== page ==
circle of Willis

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a round figure, structure, or part.
Berry's c's charts with circles on them for testing stereoscopic vision.
cerebral arterial circle circle of Willis.
Minsky's circle a device for the graphic recording of eye lesions.
sensory circle a body area within which it is impossible to distinguish separately the impressions arising from two sites of stimulation.
circle of Willis the anastomotic loop of blood vessels near the base of the brain. Called also cerebral arterial circle.
Miller-Keane Encyclopedia and Dictionary of Medicine, Nursing, and Allied Health, Seventh Edition. © 2003 by Saunders, an imprint of Elsevier, Inc. All rights reserved.

ce·re·bral ar·te·ri·al cir·cle

the roughly pentagonally shaped circle of vessels on the ventral aspect of the brain in the area of the optic chiasm, hypothalamus, and interpeduncular fossa; formed, sequentially and in an anterior to posterior direction, by the anterior communicating artery and by the two anterior cerebral, the two internal carotid, the two posterior communicating, and proximal segments of the two posterior cerebral arteries.
Farlex Partner Medical Dictionary © Farlex 2012

circle of Willis

A large network of interconnecting blood vessels that appear as a circle at the base of the brain.
Segen's Medical Dictionary. © 2012 Farlex, Inc. All rights reserved.

circle of Willis

circulus arteriosus cerebri Anatomy A conduit of anastomosed arteries that encircle the optic chiasm and hypophysial region at the base of the brain, consisting of parts of each internal carotid, anterior, middle, and posterior cerebral arteries, and anterior and posterior communicating arteries. See Berry aneurysm.
McGraw-Hill Concise Dictionary of Modern Medicine. © 2002 by The McGraw-Hill Companies, Inc.

cir·cle of Wil·lis

(sĭr'kĕl wil'is)
A ring of arteries at the base of the brain formed by anastomoses of the internal carotid arteries and the basilar artery.
Medical Dictionary for the Health Professions and Nursing © Farlex 2012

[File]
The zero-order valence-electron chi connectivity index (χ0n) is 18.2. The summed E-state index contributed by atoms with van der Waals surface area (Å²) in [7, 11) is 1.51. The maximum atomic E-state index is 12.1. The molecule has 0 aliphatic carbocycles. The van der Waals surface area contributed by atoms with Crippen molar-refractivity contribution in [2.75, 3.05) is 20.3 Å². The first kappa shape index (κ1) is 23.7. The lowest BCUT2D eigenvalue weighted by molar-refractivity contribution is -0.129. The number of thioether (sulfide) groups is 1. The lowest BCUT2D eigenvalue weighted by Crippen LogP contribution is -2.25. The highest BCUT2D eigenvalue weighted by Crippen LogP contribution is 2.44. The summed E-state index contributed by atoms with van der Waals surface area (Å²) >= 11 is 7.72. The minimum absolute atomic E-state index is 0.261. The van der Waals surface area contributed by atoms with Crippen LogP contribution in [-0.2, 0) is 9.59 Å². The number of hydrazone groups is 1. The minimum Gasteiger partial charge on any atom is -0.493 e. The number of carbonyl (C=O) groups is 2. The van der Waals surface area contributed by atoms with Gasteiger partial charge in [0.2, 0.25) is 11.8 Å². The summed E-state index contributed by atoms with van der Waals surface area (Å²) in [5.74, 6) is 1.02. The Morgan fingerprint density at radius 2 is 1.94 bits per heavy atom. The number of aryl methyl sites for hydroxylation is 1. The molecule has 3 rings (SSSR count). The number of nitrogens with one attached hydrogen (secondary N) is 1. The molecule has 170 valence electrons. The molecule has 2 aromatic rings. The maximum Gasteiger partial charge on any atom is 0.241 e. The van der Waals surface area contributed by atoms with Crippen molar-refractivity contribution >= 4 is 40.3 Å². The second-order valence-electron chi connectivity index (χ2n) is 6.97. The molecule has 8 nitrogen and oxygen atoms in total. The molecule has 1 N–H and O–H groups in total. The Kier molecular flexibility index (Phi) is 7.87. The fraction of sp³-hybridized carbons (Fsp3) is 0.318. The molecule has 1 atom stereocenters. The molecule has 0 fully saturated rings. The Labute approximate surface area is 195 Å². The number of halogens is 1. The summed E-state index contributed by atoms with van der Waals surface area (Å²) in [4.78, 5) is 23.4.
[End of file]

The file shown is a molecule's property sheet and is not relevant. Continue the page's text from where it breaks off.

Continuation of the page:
Enlarge picture
CIRCLE OF WILLIS: Inferior view of brain

circle of Willis

An arterial anastomosis that encircles the optic chiasm and hypophysis, from which the principal arteries supplying the brain are derived. It receives blood from the two internal carotid arteries and the basilar artery formed by union of the two vertebral arteries. See: illustration
See also: Willis, Thomas
Medical Dictionary, © 2009 Farlex and Partners


Thomas, English physician, 1621-1675.
accessorius willisii - nerve that arises by two sets of roots: cranial, emerging from the side of the medulla, and spinal, emerging from the ventrolateral part of the first five cervical segments of the spinal cord. Synonym(s): accessory nerve
chordae willisii - Synonym(s): Willis cords
circle of Willis - an anastomotic circle of arteries at the base of the brain. Synonym(s): arterial circle of cerebrum
Willis centrum nervosum - the largest and highest group of prevertebral sympathetic ganglia, located on the superior part of the abdominal aorta. Synonym(s): celiac ganglia
Willis cords - several fibrous cords crossing the superior sagittal sinus. Synonym(s): chordae willisii
Willis pancreas - a portion of the head of the pancreas formed by the superior mesenteric artery and abdominal aorta. Synonym(s): uncinate process of pancreas
Willis paracusis - the apparent increase in auditory acuity of a deaf person to conversation in noisy surroundings due to a companion's unconscious voice raising. Synonym(s): false paracusis
Willis pouch - obsolete term for lesser omentum.
Medical Eponyms © Farlex 2012

circle of Willis 

An arterial ring surrounding the optic chiasma and hypothalamus. It is formed anteriorly by the anterior cerebral arteries which are linked by the anterior communicating artery; posteriorly, by the division of the basilar artery into the posterior cerebral arteries and, laterally the latter are united by the posterior communicating arteries to the internal carotid arteries. An aneurysm in one part of the circle of Willis may compress the optic chiasma, resulting in a visual field loss. As the terminal branches of the internal carotid arteries are called the middle cerebral arteries, the circle of Willis is sometimes considered to be formed laterally by the latter (Fig. C11). See internal carotid artery; preretinal haemorrhage; heteronymous hemianopia.
Fig. C11 Diagram showing the circle of Willis and the optic chiasmaenlarge picture
Fig. C11 Diagram showing the circle of Willis and the optic chiasma
Millodot: Dictionary of Optometry and Visual Science, 7th edition. © 2009 Butterworth-Heinemann